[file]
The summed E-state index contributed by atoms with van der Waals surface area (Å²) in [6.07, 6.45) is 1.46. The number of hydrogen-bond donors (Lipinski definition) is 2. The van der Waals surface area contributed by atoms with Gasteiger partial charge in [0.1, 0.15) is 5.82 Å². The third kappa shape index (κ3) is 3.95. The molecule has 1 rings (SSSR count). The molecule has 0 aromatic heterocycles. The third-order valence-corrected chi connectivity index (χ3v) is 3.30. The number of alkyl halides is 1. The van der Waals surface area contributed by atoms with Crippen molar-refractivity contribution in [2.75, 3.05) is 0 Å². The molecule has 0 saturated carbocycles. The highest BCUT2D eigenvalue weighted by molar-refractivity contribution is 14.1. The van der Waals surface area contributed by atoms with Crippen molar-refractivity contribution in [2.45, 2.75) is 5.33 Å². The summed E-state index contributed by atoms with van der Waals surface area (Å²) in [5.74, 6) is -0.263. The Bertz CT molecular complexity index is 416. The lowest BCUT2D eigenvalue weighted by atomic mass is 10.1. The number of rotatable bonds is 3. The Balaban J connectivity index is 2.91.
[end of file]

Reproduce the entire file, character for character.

The summed E-state index contributed by atoms with van der Waals surface area (Å²) in [6.07, 6.45) is 1.46. The number of hydrogen-bond donors (Lipinski definition) is 2. The van der Waals surface area contributed by atoms with Gasteiger partial charge in [0.1, 0.15) is 5.82 Å². The third kappa shape index (κ3) is 3.95. The molecule has 1 rings (SSSR count). The molecule has 0 aromatic heterocycles. The third-order valence-corrected chi connectivity index (χ3v) is 3.30. The number of alkyl halides is 1. The van der Waals surface area contributed by atoms with Crippen molar-refractivity contribution in [2.75, 3.05) is 0 Å². The molecule has 0 saturated carbocycles. The highest BCUT2D eigenvalue weighted by molar-refractivity contribution is 14.1. The van der Waals surface area contributed by atoms with Crippen molar-refractivity contribution in [2.45, 2.75) is 5.33 Å². The summed E-state index contributed by atoms with van der Waals surface area (Å²) in [5.74, 6) is -0.263. The Bertz CT molecular complexity index is 416. The lowest BCUT2D eigenvalue weighted by atomic mass is 10.1. The number of rotatable bonds is 3. The Balaban J connectivity index is 2.91.